HMA v William Henderson

At the Sheriff Court in Edinburgh today Sheriff Donald Corke sentenced William Henderson to 16 months imprisonment after the accused pled guilty to forming and operating a fraudulent scheme at Mount Vernon Cemetery whereby he received money for unauthorised burial plots. On sentencing, Sheriff Corke made the following statement in court:

William Henderson, you pled guilty at an early stage to forming a fraudulent scheme to obtain money by selling burial plots to members of the public. You were employed in a position of trust as the superintendent of Mount Vernon cemetery in Edinburgh, which was managed by the Roman Catholic Church. You engaged in this fraudulent scheme between 2006 and 2015. During that time you deliberately and systematically cheated people out of the legal and decent burial plots they were expecting by taking money for plots that were already owned, or were non-existent or otherwise unavailable. You also obtained the deeds for a plot. You covered your tracks by altering official records and producing false documents. You have clearly caused the most enormous distress. You did this in the most hypocritical and callous way, while pretending to be loyal to the Church and a friend to people who were at their most vulnerable. The Church was left to fix the damage you had caused and to pay some £14,720 back to your victims. I understand that your solicitors are in funds to repay that money.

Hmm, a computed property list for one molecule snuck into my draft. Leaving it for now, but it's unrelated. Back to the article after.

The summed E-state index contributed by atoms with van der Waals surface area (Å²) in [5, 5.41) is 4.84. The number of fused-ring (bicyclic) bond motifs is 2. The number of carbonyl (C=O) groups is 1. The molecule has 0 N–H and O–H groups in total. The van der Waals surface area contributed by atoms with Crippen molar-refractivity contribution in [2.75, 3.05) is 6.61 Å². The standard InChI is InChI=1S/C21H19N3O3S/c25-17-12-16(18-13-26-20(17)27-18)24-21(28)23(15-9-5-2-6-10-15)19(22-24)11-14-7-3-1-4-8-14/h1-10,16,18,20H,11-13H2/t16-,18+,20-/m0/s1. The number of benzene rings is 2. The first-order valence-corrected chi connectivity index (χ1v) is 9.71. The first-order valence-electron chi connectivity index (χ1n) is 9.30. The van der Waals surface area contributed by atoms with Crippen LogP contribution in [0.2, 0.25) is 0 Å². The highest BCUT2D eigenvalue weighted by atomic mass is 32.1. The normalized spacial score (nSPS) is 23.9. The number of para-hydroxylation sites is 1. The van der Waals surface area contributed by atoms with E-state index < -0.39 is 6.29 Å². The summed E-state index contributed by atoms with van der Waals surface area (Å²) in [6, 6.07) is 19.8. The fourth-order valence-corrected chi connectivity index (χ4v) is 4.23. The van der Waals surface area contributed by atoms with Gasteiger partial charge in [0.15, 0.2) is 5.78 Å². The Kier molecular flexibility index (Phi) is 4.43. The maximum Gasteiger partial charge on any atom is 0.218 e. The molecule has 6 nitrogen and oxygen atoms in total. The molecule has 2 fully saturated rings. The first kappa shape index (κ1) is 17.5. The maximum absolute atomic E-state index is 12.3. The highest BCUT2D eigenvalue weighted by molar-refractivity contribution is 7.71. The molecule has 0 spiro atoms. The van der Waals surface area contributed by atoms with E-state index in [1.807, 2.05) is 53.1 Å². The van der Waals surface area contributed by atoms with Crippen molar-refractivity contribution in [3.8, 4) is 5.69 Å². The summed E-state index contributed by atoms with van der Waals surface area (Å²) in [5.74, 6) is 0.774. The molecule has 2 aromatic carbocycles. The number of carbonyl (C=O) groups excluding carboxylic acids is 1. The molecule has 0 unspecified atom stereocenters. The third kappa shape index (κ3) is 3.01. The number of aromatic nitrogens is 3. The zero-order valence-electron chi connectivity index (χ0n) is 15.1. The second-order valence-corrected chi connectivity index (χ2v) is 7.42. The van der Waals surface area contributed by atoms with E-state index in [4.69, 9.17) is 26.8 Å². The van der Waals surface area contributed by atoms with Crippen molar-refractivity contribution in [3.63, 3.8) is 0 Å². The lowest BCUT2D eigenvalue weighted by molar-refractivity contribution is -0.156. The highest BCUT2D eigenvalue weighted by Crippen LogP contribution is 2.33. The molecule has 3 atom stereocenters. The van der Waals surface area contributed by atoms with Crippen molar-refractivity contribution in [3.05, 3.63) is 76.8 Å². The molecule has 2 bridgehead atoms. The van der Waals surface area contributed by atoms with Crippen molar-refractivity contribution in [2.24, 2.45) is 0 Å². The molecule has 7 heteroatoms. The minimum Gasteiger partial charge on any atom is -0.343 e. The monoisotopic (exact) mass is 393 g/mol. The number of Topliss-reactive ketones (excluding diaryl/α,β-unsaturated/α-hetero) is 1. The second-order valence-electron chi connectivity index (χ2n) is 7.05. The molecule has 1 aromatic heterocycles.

You do have a record for non-analogous offences but have never been sentenced to custody. I have had regard to the whole circumstances of the case, as very fairly presented both by the Crown and your own solicitor, and the terms of the Criminal Justice Social Work Report. You are assessed as presenting a low risk of further recidivism. You are assessed as not presenting a high risk of serious harm in respect of further offending. However, your appreciation of the seriousness of your actions comes late in the day. You only stopped after your scheme began to unravel and the damage had been done. The opportunity is simply unlikely to recur.

Given the deliberate nature of your behaviour, the breach of trust involved, the distress caused and the considerable period that your behaviour lasted, there is in my view no appropriate method of dealing with you other than custody. That will be for a period of 16 months (which would have been 24 months had it not been for your early plea) to run from today’s date. In addition, I am making a compensation order in the sum of £14,720 in favour of the appropriate Diocese.

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